2021. The programme is delivering a range of initiatives to enable and encourage local residents and visitors to travel around the Island sustainably – by walking, cycling, car sharing and using public transport more. The 19 projects being delivered are grouped into three thematic workstreams:
 
1: Access to Visitor Experiences – targeting visitors
travelling for leisure; embedding active travel into visitor experiences and growing the visitor economy.
2: Access to Employment, Training & Skills – targeting jobseekers and people commuting to work and training;
normalising walking and cycling and transforming access
to opportunity.
3: Access to Education & Active Communities – targeting pupils and students travelling to education, and local
residents; improving the health and wellbeing of young people and families through more active travel.

This report highlights the key findings of these projects for the third and final year of the Access Fund Programme.

 

This statement provides a summary of the financial contributions the Isle of Wight Council as local planning authority (LPA) has secured for infrastructure and affordable housing through planning obligations from new developments.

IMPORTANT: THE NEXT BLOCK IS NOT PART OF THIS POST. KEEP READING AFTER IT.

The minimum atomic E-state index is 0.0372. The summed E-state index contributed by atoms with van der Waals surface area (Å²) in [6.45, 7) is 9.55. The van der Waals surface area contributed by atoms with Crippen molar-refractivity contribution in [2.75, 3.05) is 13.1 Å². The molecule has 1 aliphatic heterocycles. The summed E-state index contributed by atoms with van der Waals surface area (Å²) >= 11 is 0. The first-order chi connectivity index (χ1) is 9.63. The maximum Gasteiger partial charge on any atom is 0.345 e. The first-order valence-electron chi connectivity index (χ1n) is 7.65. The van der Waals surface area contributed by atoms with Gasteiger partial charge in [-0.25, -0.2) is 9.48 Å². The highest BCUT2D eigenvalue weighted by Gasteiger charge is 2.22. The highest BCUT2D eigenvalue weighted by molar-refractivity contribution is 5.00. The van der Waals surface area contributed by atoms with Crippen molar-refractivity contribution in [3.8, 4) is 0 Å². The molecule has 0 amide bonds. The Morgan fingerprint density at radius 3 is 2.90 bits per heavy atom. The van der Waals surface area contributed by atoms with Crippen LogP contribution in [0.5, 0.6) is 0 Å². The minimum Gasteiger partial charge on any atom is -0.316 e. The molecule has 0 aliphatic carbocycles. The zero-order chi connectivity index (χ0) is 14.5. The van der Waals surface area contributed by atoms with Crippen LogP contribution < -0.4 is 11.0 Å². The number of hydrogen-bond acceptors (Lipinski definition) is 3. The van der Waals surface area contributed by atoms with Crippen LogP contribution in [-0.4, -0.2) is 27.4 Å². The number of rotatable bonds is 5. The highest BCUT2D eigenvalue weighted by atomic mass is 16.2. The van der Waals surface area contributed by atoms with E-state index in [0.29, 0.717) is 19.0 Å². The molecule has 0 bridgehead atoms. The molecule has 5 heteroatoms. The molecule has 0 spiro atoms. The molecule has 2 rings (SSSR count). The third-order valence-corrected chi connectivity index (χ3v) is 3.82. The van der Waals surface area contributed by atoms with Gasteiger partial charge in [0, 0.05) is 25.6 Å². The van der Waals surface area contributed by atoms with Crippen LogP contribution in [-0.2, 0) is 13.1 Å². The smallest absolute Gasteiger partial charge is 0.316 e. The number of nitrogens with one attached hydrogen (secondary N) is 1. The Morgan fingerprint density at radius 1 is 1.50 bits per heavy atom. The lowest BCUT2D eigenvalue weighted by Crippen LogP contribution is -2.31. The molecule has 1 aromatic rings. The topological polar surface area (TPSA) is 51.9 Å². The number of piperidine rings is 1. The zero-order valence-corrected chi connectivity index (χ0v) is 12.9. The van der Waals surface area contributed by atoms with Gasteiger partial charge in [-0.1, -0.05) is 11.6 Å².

The strategy focuses on providing the housing to meet the needs of our current population of around 140,000 and those that are projected to come over the next five years.

This statement provides a summary of the financial contributions the Isle of Wight Council as local planning authority (LPA) has secured for infrastructure and affordable housing through planning obligations from new developments.

Part of the Isle of Wight Shoreline Management Plan 2, Adopted by the Isle of Wight Council in December 2010.
Map showing a summary of the adopted SMP Policies.  View as part of the SMP Main Report.